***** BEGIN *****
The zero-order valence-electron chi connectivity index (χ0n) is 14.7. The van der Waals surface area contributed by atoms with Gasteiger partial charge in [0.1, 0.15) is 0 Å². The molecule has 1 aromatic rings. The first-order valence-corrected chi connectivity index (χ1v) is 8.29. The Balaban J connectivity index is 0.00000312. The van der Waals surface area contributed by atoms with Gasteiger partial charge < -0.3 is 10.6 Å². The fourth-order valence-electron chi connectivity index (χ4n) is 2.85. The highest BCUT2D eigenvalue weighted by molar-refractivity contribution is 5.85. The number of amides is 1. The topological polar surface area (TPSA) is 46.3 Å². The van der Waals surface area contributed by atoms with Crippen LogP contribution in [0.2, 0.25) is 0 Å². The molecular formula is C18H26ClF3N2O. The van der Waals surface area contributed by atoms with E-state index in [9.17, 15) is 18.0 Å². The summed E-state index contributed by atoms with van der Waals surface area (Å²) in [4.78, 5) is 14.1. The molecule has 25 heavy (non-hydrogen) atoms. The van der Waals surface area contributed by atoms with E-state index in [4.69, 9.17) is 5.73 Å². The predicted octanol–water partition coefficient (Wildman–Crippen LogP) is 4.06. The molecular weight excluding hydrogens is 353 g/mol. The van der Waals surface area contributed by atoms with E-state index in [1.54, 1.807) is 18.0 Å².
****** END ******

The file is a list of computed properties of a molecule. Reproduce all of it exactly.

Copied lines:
The zero-order valence-electron chi connectivity index (χ0n) is 14.7. The van der Waals surface area contributed by atoms with Gasteiger partial charge in [0.1, 0.15) is 0 Å². The molecule has 1 aromatic rings. The first-order valence-corrected chi connectivity index (χ1v) is 8.29. The Balaban J connectivity index is 0.00000312. The van der Waals surface area contributed by atoms with Gasteiger partial charge < -0.3 is 10.6 Å². The fourth-order valence-electron chi connectivity index (χ4n) is 2.85. The highest BCUT2D eigenvalue weighted by molar-refractivity contribution is 5.85. The number of amides is 1. The topological polar surface area (TPSA) is 46.3 Å². The van der Waals surface area contributed by atoms with Crippen LogP contribution in [0.2, 0.25) is 0 Å². The molecular formula is C18H26ClF3N2O. The van der Waals surface area contributed by atoms with E-state index in [9.17, 15) is 18.0 Å². The summed E-state index contributed by atoms with van der Waals surface area (Å²) in [4.78, 5) is 14.1. The molecule has 25 heavy (non-hydrogen) atoms. The van der Waals surface area contributed by atoms with E-state index in [4.69, 9.17) is 5.73 Å². The predicted octanol–water partition coefficient (Wildman–Crippen LogP) is 4.06. The molecular weight excluding hydrogens is 353 g/mol. The van der Waals surface area contributed by atoms with E-state index in [1.54, 1.807) is 18.0 Å².